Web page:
In the home, crickets might chew on leather products, rubber, plastic, wood, and fabrics. They're particularly attracted to fabrics that are soiled by sweat or food. They do not harm people but can be quite startling as they jump up when disturbed. The noise that male crickets make can add to the disturbance. If field crickets get into the house, the volume of their chirping can make it difficult to sleep.

Pest Control Solutions for Field Crickets

If you have a significant number of field crickets around your home, you may need to speak with a pest control professional about the best way to address the problem. An experienced exterminator can make sure you've properly identified the pest you're dealing with and recommend the best ways to tackle the problem.

A pest control professional can help you eliminate infestations around the home. He or she can also use a chemical application around the house to prevent cricket infestations in the future. This is usually applied to the area directly surrounding the house, including the patio, foundation, and surrounding flower beds.

Eliminate hiding spots for crickets so they don't have a convenient place to retreat during the day. They will look for piles of stones, wood, and debris around the house. Weedy areas or those with dense vegetation are likely to hide crickets in the daylight hours as well. You can keep crickets from entering the home by sealing any gaps, cracks, or holes around windows and doors. Caulk and weather stripping will help secure these areas.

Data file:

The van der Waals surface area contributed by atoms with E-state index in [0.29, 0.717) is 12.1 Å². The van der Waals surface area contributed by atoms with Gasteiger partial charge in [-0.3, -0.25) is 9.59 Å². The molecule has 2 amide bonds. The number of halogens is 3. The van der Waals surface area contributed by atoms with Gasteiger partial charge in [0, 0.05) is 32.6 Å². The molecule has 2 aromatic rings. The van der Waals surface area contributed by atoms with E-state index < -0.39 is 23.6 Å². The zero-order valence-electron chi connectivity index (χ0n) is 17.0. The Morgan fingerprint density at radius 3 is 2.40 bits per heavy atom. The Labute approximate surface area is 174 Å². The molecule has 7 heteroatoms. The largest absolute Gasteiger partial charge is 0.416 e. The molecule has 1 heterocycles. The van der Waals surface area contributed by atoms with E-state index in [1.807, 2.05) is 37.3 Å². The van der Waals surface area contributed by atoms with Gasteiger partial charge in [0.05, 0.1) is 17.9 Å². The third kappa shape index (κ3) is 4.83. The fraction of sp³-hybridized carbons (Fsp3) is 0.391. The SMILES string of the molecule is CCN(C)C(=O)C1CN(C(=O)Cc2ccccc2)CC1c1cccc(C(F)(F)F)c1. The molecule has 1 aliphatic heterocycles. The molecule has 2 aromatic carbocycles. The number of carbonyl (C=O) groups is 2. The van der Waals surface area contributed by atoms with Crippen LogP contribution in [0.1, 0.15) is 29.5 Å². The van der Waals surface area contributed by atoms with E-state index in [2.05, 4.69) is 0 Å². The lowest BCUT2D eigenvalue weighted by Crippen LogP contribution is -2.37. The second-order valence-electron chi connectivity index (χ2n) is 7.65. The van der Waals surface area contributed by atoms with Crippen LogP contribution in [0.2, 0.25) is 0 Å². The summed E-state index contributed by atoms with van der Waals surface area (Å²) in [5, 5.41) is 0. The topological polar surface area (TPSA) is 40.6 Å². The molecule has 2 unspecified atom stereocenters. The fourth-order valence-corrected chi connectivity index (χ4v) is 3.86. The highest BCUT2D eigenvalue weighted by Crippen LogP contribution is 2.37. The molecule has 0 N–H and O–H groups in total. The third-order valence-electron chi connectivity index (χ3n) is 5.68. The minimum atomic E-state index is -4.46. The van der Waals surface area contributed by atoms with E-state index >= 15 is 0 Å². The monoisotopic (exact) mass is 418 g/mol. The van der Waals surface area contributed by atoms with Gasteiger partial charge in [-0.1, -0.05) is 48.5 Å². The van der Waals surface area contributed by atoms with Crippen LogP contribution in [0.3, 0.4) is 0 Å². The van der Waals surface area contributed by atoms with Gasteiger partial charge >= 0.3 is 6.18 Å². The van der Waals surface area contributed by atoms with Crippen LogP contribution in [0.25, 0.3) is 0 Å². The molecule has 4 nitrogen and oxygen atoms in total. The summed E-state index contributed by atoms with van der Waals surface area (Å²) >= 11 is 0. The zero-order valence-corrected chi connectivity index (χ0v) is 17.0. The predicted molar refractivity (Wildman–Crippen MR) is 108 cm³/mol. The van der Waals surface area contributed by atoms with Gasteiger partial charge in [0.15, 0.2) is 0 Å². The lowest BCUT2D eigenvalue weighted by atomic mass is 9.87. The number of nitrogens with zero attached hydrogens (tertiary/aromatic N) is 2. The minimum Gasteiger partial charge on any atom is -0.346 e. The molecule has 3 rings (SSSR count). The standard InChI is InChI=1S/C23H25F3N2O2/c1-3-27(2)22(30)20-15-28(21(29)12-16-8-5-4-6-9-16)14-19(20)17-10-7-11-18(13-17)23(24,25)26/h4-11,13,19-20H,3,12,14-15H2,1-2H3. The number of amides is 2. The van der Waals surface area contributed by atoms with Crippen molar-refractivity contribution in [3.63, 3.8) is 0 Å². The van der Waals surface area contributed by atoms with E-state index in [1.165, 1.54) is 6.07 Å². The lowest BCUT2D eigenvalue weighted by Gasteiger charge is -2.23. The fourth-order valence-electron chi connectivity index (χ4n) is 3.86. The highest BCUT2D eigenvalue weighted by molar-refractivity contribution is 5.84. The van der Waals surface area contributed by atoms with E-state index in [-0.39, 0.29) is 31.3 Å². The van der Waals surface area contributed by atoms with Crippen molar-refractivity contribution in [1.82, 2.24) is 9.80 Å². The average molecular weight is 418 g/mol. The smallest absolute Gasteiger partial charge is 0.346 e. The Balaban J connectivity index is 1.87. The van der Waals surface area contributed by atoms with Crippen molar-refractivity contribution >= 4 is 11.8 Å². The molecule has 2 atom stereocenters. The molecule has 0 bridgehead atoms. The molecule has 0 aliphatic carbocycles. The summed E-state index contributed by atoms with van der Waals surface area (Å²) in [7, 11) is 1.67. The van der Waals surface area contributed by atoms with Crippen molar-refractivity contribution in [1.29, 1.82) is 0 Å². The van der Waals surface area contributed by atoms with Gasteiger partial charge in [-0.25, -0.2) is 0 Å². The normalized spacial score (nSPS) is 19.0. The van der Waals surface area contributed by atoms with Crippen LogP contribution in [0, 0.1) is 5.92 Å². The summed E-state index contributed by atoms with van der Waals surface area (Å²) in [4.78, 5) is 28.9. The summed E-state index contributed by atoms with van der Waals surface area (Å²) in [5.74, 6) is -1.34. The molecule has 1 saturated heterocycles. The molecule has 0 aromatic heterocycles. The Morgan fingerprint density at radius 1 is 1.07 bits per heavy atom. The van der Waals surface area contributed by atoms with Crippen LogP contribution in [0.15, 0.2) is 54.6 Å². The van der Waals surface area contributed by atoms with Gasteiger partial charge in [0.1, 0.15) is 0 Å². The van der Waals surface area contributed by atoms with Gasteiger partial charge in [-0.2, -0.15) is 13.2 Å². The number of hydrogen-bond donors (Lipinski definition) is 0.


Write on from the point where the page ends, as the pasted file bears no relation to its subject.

More Field Cricket Information

Field crickets are fascinating insects that can actually be useful in the right situation. They're not always a problem and may, in fact, present a solution in some cases.

Uses for Field Crickets

Some people seek out field crickets intentionally. This species is often used as food for reptiles or pet tarantulas. Anglers might use field crickets as fishing bait. If you're shopping for crickets in a tackle shop or pet store, this is one species that you might find.

Field Crickets as a Meal

In many countries, field crickets are considered an edible treat. Over 2 billion people around the world eat bugs. A 2013 report released by the UN and FAO identified insects as a promising sustainable protein source to help feed the 9 billion people expected to populate the earth by 2050. They're a good source of protein and can be eaten fried or roasted. You might even find crickets in candies like lollipops and chocolate.

Compared to beef, crickets have more protein per gram. They're also a better source of zinc, iron, Vitamin A, calcium, and B12. While it takes 1,700 gallons of water to get a pound of beef from the farm to the table, it takes just one gallon of water to produce the same amount of cricket protein.

If you have a field cricket infestation around your home, a pest control professional can help you evaluate the problem and come up with the best solution for your needs.